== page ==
James Madison

president of the United States from 1809 to 1817

James Madison Jr. (March 16, 1751 – June 28, 1836) was a Founding Father and the fourth president of the United States from 1809 to 1817. He was also the most important author of the United States Constitution and a slaveowner with a big plantation.[1] Madison was the shortest president in American history, with a height of 5 feet 4 inches (1.63 meters).[2]

James Madison
Portrait by John Vanderlyn, 1816
4th President of the United States
In office
March 4, 1809 – March 4, 1817
Vice President
Preceded byThomas Jefferson
Succeeded byJames Monroe
5th United States Secretary of State
In office
May 2, 1801 – March 3, 1809
PresidentThomas Jefferson
Preceded byJohn Marshall
Succeeded byRobert Smith
Member of the
U.S. House of Representatives
from Virginia
In office
March 4, 1789 – March 4, 1797
Preceded byConstituency established
Succeeded byGeorge Hancock (5th)
John Dawson (15th)
Constituency5th district (1789–1793)
15th district (1793–1797)
Delegate from Virginia to the Congress of the Confederation
In office
November 6, 1786 – October 30, 1787
Preceded bySeat established
Succeeded byCyrus Griffin
In office
March 1, 1781 – November 1, 1783
Preceded bySeat established
Succeeded byThomas Jefferson
Personal details
Born(1751-03-16)March 16, 1751
Port Conway, Virginia, U.S.
DiedJune 28, 1836(1836-06-28) (aged 85)
Montpelier, Virginia, U.S.
Political partyDemocratic-Republican
Height5 ft 4 in (1.63 m)
Spouse(s)Dolley Todd Madison
ReligionEpiscopal Church

Family change

James Madison Jr. was the eldest son of Col. James Madison Sr. and Nellie Conway Madison.

Madison married Dolley Todd (née Payne) on September 14, 1794, at the age of 43.[3]

Political life change

Madison started his career in the Virginia state legislature. Madison learned many things from Thomas Jefferson. Madison wanted a stronger federal government of the United States than the Articles of Confederation provided. He was a member of the meeting that formed the current United States Constitution. Madison is called the "Father of the Constitution" because he helped write a large part of it and persuaded people that it was a good one.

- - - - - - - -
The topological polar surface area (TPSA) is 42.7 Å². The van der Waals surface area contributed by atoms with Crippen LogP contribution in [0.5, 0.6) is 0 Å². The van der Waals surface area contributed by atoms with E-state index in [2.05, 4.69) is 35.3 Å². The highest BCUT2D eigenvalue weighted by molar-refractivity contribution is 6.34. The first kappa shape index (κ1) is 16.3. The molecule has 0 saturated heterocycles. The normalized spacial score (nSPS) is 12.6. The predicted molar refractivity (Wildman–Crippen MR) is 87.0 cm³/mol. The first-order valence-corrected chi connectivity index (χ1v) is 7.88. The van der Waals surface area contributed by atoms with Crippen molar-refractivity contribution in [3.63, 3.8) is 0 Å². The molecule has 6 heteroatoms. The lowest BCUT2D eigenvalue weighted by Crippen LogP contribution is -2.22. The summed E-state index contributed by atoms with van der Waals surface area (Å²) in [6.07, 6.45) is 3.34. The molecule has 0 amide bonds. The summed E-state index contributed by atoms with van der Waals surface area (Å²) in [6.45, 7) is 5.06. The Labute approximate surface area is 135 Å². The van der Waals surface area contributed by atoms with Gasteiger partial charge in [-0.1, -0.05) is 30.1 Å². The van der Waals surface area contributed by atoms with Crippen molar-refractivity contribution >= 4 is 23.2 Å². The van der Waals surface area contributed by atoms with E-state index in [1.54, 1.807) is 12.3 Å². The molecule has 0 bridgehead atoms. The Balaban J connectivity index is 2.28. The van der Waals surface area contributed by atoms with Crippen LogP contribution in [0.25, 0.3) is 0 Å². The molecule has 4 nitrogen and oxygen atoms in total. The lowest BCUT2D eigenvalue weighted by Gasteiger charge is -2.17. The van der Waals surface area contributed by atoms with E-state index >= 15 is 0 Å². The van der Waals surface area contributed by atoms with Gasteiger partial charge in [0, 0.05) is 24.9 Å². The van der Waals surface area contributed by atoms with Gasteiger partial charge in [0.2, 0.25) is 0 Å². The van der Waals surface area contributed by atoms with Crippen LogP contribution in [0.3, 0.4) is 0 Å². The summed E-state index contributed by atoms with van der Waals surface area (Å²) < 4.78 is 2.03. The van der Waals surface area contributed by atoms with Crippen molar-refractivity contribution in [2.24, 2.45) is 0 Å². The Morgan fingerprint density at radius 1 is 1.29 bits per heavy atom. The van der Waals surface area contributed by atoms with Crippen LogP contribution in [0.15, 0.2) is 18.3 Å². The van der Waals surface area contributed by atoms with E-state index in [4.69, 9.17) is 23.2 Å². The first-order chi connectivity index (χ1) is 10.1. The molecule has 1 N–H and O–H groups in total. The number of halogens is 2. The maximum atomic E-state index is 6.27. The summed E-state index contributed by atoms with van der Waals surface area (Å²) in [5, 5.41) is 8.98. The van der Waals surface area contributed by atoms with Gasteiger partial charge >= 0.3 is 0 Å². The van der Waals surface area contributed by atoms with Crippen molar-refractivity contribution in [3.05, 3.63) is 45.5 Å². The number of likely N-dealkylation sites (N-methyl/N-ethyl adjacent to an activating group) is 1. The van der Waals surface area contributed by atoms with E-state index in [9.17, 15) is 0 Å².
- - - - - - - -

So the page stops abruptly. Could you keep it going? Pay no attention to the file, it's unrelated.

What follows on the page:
Madison was elected to the United States House of Representatives. Madison helped write the first laws for the United States. Madison also was the main writer of the Bill of Rights, the first 10 amendments to the Constitution.

Madison and Jefferson were good friends and helped create the Democratic-Republican Party who wanted a weak federal government.

Madison was selected by Jefferson to be his Secretary of State.[4]

Presidency change

Madison was selected by his political party to be the Democratic-Republican candidate for president in 1808. He won that election and the next election in 1812.[5]

The War of 1812 started while Madison was president. Madison still hoped for peace, but Congress wanted war so he gave in and the 61-year-old President approved a declaration of war against Britain on June 19, 1812. People who still wanted peace called it "Mr Madison's War". Madison and his family were forced to flee in 1814 when British forces seized control of Washington D.C and burned the White House, and many other buildings, to the ground. Dolley Madison, his wife, famously saved a portrait of George Washington from the fire.[6]

The war caused Madison to want a stronger government than he had before. While he originally was against a national bank, he realized that it was necessary and it was necessary for funding a war. When the charter of the national bank expired, Madison renewed it.[7]

Later life change

Madison retired to Virginia after his second term. He died there from heart failure on June 28, 1836 at the age of 85.[8]

References change

  1. Spies-Gans, Marcelo Sanchez. "James Madison". Princeton & Slavery. Retrieved 2020-10-27. In February 1801 Madison Sr. died, leaving Montpelier and more than one hundred slaves to James Madison, as his eldest son. The following week, Thomas Jefferson became President of the United States and appointed Madison as his Secretary of State. Madison managed Montpelier from afar, yet took no concrete steps toward freeing his slaves or changing the plantation system. Upon becoming the fourth President of the United States in 1809, Madison brought slaves to serve him in the White House. One of these slaves was ten-year-old Paul Jennings, whose memoir about White House life—A Colored Man's Reminiscences of James Madison—was published in 1865.
  2. "James Madison". NPS.org. Retrieved November 4, 2013.
  3. "James Madison | Biography, Founding Father, & Presidency". Encyclopedia Britannica. Retrieved 2021-08-14.
  4. "James Madison". HISTORY. Retrieved 2021-08-14.
  5. "James Madison". The White House. Retrieved 2021-08-14.
  6. "James Madison". Biography. Retrieved 2021-08-14.
  7. "James Madison - People - Department History - Office of the Historian". history.state.gov. Retrieved 2021-08-14.
  8. "'Father of the Constitution' James Madison Dies, 1836". NewseumED. Retrieved 2021-08-14.

Other websites change